7 In Faith

When Your Partner Struggles With Religious Identity

Someone once asked me if J was religious. I said, not particularly, probably is more culturally Jewish. This person (who is against interfaith relationships) immediately went on a tirade about my in-laws as parents raising a Jew.

If only they had been more involved in the synagogue.

If only they had made him go to a Jewish day school or a Jewish summer camp.

They should have fostered more of a Jewish identity in their home.

If they had been clear intermarriage was not accepted in their home he would be “More Jewish.”

For the first time, the blame wasn’t on the non-Jewish partner for destroying Judaism — it was on the parents!

That blame is misplaced.

My in-laws have always been involved in their Jewish community, no matter their situation. My father-in-law served on the board at one point. J went through religious education through his confirmation.

For them, Jewish Day School weren’t an option and their camp was a family tradition. Mostly Jewish in attendance, but not associated only with Judaism.

They were a household that celebrated every holiday, had Judaica all around and hosted many a Shabbat dinner.

While they never envisioned their child marrying outside of Judaism, I’m positive forbidding his marriage would have only pushed J further away from themselves and Judaism.

J is one of three children. One of his siblings has a firm, religious based Jewish identity. He and his wife are consistent in celebrating Shabbat, celebrate all holidays, are regulars at services and study with their Rabbi often. It’s likely that they’ll send their children to a Jewish Day School.

His other sibling is firm in her religious identity, too. She and her husband celebrate major holidays, attend services frequently and have strong ties to their area’s Jewish community. Most likely they won’t send their children to a Jewish Day School.

On the hand, J doesn’t really believe in any organized religion. He struggles with believing the stories in the Torah. He enjoys meeting with our Rabbi but doesn’t see a reason to go to services. This has been the case long before he met me. J has no want to have ties to our local Jewish community.

It’s not his parent’s fault he’s not religious. It’s not my fault either. You see, J isn’t wired for traditional education or learning. Hebrew school didn’t have a profound effect on him, but March of the Living did.

Regardless of his ties to organized religion, J’s ties to the culture are strong. We had to have Jewish cultural traditions at our wedding. We have to celebrate all holidays; at least with dinner if we don’t make it to services. J is tied to the traditions of his ancestors and is passionate about carrying them on while being respectful, and embracing, my traditions.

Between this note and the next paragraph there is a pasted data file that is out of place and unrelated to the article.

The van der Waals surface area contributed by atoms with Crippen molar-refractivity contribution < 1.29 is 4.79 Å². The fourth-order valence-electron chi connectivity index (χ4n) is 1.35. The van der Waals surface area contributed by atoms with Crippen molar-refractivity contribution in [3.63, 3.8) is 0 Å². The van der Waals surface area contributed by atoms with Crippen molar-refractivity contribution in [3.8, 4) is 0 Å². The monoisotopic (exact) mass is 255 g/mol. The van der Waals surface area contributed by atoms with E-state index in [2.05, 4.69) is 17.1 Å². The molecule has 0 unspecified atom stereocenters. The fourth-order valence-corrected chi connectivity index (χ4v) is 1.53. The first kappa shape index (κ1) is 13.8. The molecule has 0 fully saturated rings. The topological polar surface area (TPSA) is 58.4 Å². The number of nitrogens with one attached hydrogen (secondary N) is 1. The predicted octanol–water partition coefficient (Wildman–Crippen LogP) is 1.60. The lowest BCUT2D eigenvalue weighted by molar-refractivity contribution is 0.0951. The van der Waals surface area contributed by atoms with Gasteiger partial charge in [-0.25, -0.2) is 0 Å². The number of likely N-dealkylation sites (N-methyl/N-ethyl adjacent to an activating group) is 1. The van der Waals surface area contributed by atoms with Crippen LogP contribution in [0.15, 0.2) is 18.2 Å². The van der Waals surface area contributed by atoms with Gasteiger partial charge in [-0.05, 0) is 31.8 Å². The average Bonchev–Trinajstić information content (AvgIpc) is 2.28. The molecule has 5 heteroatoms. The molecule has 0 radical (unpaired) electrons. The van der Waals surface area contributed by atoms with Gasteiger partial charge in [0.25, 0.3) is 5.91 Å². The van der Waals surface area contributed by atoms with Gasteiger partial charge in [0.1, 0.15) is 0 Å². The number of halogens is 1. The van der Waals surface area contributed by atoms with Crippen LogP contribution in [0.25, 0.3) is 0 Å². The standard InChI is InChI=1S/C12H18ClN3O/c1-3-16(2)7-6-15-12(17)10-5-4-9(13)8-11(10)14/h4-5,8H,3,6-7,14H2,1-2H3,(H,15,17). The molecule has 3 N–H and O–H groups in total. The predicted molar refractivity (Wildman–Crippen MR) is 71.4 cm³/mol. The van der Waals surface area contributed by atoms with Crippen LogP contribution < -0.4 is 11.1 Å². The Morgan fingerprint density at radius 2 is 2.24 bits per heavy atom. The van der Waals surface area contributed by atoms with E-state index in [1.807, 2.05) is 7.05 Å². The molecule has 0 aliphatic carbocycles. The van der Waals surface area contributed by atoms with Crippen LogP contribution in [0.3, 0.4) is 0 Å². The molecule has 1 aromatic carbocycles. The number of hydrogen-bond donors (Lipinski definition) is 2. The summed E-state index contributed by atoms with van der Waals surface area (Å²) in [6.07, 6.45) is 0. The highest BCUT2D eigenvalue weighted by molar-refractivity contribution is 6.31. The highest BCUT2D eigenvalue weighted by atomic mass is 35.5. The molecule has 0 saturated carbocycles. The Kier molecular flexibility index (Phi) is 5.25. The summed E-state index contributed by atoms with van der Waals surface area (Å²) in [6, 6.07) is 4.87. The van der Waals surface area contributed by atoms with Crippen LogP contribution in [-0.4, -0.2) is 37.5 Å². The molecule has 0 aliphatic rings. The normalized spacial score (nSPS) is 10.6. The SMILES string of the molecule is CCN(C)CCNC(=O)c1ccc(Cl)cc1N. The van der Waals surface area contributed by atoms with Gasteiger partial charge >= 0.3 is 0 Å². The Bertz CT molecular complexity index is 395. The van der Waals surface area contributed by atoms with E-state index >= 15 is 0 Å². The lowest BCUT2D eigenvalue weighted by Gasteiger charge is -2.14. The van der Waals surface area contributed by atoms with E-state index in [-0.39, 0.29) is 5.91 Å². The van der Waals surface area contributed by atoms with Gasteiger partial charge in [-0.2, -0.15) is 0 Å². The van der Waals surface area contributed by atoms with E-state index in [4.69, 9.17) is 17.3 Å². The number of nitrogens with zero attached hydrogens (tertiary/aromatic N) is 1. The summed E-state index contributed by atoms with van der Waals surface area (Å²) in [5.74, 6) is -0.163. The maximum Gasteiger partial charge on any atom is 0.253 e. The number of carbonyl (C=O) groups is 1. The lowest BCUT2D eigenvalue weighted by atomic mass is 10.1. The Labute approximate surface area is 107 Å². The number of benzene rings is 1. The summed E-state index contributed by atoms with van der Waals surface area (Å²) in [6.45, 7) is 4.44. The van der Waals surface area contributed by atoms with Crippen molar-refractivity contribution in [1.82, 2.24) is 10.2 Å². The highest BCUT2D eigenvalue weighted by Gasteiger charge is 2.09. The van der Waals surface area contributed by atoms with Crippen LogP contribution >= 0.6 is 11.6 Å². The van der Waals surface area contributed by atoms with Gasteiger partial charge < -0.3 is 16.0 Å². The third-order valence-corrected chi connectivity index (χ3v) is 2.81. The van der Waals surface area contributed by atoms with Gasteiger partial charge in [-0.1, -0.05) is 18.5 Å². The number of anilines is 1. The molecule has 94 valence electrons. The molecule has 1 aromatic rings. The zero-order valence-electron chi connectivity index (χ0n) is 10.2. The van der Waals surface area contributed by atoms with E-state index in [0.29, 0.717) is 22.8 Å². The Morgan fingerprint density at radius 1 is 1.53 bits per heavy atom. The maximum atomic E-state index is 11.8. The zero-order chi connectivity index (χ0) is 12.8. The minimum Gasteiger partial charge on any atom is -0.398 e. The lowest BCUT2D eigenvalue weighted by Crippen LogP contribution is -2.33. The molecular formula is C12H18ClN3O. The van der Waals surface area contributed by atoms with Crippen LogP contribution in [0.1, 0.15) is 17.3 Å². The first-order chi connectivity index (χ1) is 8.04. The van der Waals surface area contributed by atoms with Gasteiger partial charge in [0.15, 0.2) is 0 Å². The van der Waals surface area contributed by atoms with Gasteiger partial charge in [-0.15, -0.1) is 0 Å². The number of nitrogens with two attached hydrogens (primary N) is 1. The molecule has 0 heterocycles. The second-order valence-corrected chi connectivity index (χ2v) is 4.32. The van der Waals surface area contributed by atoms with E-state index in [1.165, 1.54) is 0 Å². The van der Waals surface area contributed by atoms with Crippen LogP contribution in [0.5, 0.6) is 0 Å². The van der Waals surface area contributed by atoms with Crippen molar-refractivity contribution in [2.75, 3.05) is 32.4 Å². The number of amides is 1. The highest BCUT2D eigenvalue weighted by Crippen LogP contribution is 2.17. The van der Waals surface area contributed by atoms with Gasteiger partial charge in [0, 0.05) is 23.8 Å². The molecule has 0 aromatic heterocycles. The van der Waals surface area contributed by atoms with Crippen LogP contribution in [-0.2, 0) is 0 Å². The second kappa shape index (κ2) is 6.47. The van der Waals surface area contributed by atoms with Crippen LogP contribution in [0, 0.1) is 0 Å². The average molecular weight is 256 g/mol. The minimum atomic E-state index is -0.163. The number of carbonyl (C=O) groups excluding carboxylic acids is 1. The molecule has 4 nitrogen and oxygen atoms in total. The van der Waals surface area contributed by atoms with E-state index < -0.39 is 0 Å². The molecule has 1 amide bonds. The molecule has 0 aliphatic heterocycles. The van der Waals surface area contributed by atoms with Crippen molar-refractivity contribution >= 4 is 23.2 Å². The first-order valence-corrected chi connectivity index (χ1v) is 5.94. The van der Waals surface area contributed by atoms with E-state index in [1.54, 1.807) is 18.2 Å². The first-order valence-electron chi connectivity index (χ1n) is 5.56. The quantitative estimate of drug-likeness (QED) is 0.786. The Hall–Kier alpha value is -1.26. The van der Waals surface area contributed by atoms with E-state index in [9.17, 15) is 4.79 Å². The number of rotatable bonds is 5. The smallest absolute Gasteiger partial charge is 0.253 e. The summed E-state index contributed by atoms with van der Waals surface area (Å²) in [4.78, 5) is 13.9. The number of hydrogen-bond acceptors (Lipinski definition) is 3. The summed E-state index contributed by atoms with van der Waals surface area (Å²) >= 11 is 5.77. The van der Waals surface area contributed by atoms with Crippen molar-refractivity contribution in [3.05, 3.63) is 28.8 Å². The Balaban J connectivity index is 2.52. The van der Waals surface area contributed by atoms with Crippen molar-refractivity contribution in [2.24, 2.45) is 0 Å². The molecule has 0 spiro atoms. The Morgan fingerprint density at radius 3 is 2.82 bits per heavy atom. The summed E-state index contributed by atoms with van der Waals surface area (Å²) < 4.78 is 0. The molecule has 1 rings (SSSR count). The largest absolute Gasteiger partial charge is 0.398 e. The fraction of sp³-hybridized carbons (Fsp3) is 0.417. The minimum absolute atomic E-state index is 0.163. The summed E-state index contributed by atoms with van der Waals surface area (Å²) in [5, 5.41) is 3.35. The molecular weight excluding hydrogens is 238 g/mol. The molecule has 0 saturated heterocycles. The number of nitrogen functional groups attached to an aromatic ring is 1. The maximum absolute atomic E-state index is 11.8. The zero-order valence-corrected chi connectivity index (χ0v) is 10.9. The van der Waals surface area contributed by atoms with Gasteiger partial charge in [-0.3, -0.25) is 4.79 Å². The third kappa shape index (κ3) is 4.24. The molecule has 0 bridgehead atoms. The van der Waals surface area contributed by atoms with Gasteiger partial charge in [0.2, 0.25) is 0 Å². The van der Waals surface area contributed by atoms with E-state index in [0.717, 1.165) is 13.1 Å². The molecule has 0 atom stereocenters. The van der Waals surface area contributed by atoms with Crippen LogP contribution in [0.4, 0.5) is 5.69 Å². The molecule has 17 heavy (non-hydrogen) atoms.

I cannot tell you why J doesn’t believe in going to services or having a strong religious identity like I do. For him, no matter what his parents did, Judaism as a religion was never a priority for him the way it was for his siblings. If you ask him he’ll tell you about how his parents tried, he tried, it just wasn’t for him.

It’s not my job to make him religious. But it does create a struggle for me.

Because J doesn’t make Judaism a priority, it makes it hard for me to turn it into a priority. When I was converting it was easy. When I decided not to convert, even though I still felt that it should be a part of our lives, it became a lot harder.

Judaism stopped being a thing I was part of because I was becoming Jewish and became something I’m a part of because someone I love is Jewish. But that means I’m no longer the leader of our Jewish household. I defer a lot more than I used to. Because of my religious upbringing, I really see a religious identity with more structure. Since Judaism functions well beyond a religious identity and also as an ethnic identity J sees Judaism in a lot looser terms.

This has lead to some deeper discussions about the role Judaism has in our lives. If Judaism is so important to J that he wants to raise children with a Jewish identity and we had to have Jewish elements in our wedding why isn’t it a priority any other time of year? As the Jewish parent, how will you foster an identity in your children if you don’t have that for yourself?

While J has strong ties to the cultural traditions, they are all rooted in religion. It can be hard to observe Yom Kippur if you don’t believe there’s a bigger reason for your atonement. It can be even harder to observe Yom Kippur if your Jewish partner has decided he’s not observing it anymore.

For now, J’s personal struggle with Judaism is just that: personal. I love learning and being a part of the community that we built. Our synagogue has afforded me the opportunity to volunteer, meet wonderful people and do interfaith outreach that I wouldn’t have otherwise had. But down the line, when G-d willing we do have children, J will have to figure out how Judaism works into his own life and our family’s life. As the non-Jewish partner, I’ll be supportive as I can be and as involved as I can be. But at some point, these are J’s traditions and he has to take the lead.

If it’s hard to observe holidays because J isn’t I can only imagine it will be even harder to foster a Jewish identity in children when their Jewish parent doesn’t engage in Judaism.

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